Dead rat said to be found in McDonald's salad
NFL coach, wife and nanny reportedly file a lawsuit seeking $1.7 million, claiming they found dead rat in salad, according to a published report.

NEW YORK ( -- An NFL coach, his wife and the family's nanny are suing a McDonald's franchisee, alleging they found a dead rat in a salad purchased at his Southlake, Texas, restaurant, according to the Dallas Morning News.

The lawsuit, seeking $1.7 million in damages, was filed Thursday in state district court on behalf of Cowboys passing-game coordinator Todd Haley, his wife, Christine Haley, and the family's live-in baby sitter, Kathryn Kelley, according to the paper.

"We tried to work this out," Scott Casterline, a spokesman for the Haley family told the paper. "We were forced to file a lawsuit. It's a tragic situation for any family to go through."

According to the lawsuit, Mrs. Haley and Ms. Kelley purchased a salad on June 5 at the drive-through of the McDonald's and ate part of it before uncovering a dead rodent thought to be a juvenile rat, the paper said.

The women called the Southlake McDonald's, and a manager came to the house to examine the salad, according to the report. The manager asked to take the salad and rat, but the women declined, the paper said.

"We haven't yet seen the litigation so we can't respond to the claims," a McDonald's spokesman told CNN. "Nothing is more important to us than the safety and well-being of our customers."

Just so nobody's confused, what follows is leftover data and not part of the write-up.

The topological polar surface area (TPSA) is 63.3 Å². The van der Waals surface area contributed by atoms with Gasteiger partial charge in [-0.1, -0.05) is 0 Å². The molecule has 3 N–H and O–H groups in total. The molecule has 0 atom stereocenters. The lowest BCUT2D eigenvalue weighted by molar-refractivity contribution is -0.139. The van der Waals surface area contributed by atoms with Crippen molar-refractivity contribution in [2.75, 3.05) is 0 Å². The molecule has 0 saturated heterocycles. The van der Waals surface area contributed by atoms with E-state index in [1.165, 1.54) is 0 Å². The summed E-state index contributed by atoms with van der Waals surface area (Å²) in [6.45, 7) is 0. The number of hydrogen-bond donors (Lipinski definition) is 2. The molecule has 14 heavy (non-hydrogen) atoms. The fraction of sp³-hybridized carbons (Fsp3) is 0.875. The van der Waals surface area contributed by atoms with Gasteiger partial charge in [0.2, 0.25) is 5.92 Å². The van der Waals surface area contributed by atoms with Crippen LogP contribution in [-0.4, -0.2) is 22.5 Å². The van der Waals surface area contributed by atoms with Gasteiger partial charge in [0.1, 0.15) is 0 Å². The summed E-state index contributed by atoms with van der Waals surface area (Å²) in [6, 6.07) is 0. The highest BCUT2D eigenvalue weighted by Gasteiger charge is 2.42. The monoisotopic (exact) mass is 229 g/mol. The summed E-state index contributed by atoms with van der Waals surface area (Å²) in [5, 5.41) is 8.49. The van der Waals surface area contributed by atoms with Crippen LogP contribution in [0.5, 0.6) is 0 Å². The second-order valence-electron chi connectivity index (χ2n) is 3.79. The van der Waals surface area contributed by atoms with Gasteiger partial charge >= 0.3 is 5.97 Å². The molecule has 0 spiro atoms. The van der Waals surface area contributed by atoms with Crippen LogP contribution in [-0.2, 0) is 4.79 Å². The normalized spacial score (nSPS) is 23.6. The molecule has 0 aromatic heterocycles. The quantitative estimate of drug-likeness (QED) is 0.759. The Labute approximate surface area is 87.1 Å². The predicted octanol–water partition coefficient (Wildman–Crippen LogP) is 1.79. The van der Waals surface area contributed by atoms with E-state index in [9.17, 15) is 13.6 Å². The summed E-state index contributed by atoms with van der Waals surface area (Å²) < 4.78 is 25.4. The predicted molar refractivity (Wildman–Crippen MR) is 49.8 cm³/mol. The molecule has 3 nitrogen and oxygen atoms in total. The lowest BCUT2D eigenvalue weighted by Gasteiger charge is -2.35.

In a statement provided by the fast-food giant, Ken Loabato, the owner of the Southlake restaurant, said :"We maintain the strictest quality standards. We take these matters seriously and are conducting a full investigation to get all the facts. In my years as an owner/operator, I've never seen anything like this."

According to the paper, both women said they suffered severe mental and physical pain and that their dining habits have been altered.

"Something has to be done to prevent this from ever happening again and to help these ladies to get over this," Casterline told the paper.

The news comes on the heels of McDonald's (down $0.61 to $41.50, Charts) reporting higher third-quarter profit, which beat analysts' forecasts.

In 2005 Wendy's International (Charts) faced bad publicity surrounding an alleged food contamination accusation, which ultimately proved to be false but affected the company's sales nonetheless.


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